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Toronto dealers mark 100 years of service

This year marks the 100th anniversary of the Toronto Automobile Dealers Association (TADA), and it's an honour to serve as president of our association on this auspicious occasion.

  • Choosing a car at dealership. Thoughtful grey hair man in formalwear leaning at the car and looking away

This year marks the 100th anniversary of the Toronto Automobile Dealers Association (TADA), and it’s an honour to serve as president of our association on this auspicious occasion.

The TADA has come a long way since its formation in the horse and buggy era. Over the past century, our association has provided ongoing support for its members as the automotive industry has grown. Today, the TADA represents about 350 new-car dealers throughout the GTA.

In 1908, the association was conceived by a small group of Toronto automobile dealers calling themselves the Toronto Automobile Trade Association.

This feisty band of dealers had decided to challenge a decision by the Toronto city fathers, which required those early automobiles to be transported on horse-drawn wagons in the annual Orange Day Parade.

It seems the city fathers objected to the noise and fumes created by those early models. As it turned out, the dealers won the day, the cars drove in the Orange Day Parade, and as an association, we haven’t looked back.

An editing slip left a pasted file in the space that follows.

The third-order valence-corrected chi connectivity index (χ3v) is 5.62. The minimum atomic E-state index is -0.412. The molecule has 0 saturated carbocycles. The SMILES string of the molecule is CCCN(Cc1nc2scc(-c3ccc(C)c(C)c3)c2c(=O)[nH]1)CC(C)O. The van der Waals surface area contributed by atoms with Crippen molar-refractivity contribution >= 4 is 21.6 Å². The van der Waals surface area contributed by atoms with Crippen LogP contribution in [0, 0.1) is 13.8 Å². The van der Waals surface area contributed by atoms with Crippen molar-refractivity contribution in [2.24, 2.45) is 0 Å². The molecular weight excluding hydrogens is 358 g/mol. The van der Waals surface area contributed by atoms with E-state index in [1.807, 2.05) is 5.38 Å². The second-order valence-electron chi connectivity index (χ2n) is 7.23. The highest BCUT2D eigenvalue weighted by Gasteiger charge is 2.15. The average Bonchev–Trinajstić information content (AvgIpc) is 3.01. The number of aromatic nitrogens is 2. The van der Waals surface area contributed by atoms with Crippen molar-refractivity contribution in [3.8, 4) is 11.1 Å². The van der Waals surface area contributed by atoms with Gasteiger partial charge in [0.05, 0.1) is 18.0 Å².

Since that time, the TADA has provided information services to its members about government, manufacturer and consumer issues. It has also worked closely with various levels of government to establish fair business practices, standards of advertising and training.

The TADA has been heavily involved in the promotion of the automobile industry. In 1974, the association launched the Toronto auto show to showcase the newest cars, trucks and accessories of the automotive world.

Over the past 35 years, the auto show has evolved into a world-class event. It’s now the largest consumer show in size and attendance in Canada (more than 320,000 visitors per year), and it’s among the five auto shows in North America that are internationally accredited.

This annual event takes a full year to prepare. The end result is a 10-day, consumer-driven showcase that provides car lovers with a “total automotive experience.”

The TADA helped to form the Canadian Automotive Institute (CAI) at Georgian College in Barrie, in 1985. The CAI is an internationally recognized educational facility that prepares students for careers in all sectors of the automotive industry.

In 1997, the TADA worked with the Ontario government and consumer groups to form the Ontario Motor Vehicle Industry Council (OMVIC). With the creation of OMVIC, Ontario’s car dealers became the first business sector to become self-managed, meaning that while government continues to make the rules, OMVIC administers them on a daily basis.

To mark its centennial anniversary, the TADA hosted a black tie gala last November, at which its past presidents presented a cheque for $1 million to the TAD Foundation. The foundation is a separate company formed to accept funds from the TADA and donate them to charitable organizations.

The funds will be donated to a local charity in early 2008.


This column represents the views

of TADA. Email president@tada.ca

or visit tada.ca.

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